Paralegal communication: Artfully interacting with an attorney

Posted on 05-12-2015 by
Tags: new rules , networking , Paralegals , Latest Headlines & Stories

Communication is always key to any good relationship, especially those that effect legal matters. Paralegals having good communication with attorneys is always a step in right directions. But how does one maintain good communication? According to NC Lawyers Weekly, here are some things to consider in order to keep good communication:

1.  How the attorney prefers to field questions

Your attorney may prefer to meet with you first thing in the morning to address any questions you have about cases, tasks for the day, deadlines, etc. Your attorney might rather field questions throughout the day as they arise, or perhaps they just prefer to take all questions at the end of the day. The best way to determine their preference regarding questions is simply to ask them and then act accordingly.

2. What expectations & assumptions you have of your attorney, & those that your attorney may have of you

Try your best not to make assumptions and try and anticipate what assumptions your attorney may make regarding you, your prior experience, your level of performance, your understanding of the attorney’s expectations regarding the task at hand, and/or your knowledge of firm practices or legal proceedings. If you feel you need clarification, never hesitate to ask the attorney. It will eliminate an assumptions and cut down on any potential frustration.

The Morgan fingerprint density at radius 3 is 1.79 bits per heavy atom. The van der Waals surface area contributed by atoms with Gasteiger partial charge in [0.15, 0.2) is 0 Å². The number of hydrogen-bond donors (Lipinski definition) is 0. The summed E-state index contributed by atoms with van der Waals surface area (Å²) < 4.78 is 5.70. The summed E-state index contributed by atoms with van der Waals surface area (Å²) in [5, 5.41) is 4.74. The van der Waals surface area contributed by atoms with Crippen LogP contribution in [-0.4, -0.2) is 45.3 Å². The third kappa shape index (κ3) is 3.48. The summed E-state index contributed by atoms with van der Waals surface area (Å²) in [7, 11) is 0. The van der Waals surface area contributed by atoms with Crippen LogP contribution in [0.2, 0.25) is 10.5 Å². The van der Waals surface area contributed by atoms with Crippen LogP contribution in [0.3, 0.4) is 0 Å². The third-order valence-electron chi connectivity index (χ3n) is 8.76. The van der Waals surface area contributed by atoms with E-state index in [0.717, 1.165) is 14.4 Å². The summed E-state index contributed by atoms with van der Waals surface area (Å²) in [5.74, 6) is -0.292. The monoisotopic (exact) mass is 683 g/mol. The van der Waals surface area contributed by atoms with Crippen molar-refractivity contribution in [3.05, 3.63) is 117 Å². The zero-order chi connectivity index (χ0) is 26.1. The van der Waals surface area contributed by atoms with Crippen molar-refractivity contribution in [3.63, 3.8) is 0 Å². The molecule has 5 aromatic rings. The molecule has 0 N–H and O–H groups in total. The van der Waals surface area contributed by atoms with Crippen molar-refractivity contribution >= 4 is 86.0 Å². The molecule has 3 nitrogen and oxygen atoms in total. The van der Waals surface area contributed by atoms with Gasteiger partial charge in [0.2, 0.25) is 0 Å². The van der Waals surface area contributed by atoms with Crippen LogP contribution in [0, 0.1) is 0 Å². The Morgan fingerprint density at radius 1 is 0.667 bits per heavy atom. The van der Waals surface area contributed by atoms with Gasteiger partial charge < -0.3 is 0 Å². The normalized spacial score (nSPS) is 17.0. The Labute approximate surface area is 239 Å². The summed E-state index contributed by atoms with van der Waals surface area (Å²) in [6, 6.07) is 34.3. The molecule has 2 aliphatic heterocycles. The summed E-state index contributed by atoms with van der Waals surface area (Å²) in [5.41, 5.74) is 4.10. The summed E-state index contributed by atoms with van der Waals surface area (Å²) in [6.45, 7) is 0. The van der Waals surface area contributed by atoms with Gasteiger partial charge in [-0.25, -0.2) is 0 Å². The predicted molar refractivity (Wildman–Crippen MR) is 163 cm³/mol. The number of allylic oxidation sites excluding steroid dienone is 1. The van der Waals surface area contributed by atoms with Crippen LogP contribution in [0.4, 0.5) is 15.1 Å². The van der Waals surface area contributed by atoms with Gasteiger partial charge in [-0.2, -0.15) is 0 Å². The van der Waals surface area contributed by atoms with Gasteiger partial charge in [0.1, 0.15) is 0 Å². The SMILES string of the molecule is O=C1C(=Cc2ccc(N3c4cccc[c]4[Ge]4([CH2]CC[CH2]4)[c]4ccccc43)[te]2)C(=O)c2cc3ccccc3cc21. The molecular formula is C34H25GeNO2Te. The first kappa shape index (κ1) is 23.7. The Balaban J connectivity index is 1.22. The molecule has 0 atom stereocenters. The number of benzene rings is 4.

3. Mutual respect between the parties

Many times respect is seen two ways; some people seem to take the “innocent until proven guilty” approach and others require you to earn their respect. Gage where you stand on this scale. If you feel like your attorney does not respects you, your personality, your work product, or your methods of communication, try setting up a meeting with them and discuss any concerns you have.


4. Personalities of both parties

The personalities of two people can also play a large role in communication. If you are quiet and shy and your attorney is the exact opposite, this can significantly affect your communication. This may make communication difficult, but it is still possible, it just requires both parties to be sensitive to, and respect, the other party’s personality. This means being sensitive and respectful to the other’s default methods of communication.

What do you think? Do you have any other suggestions? If so, share below. Feel free to share your thoughts by including your comment in the ‘Join the Conversation’ text box at the bottom of this string. Register to LexTalk and join the conversation.  

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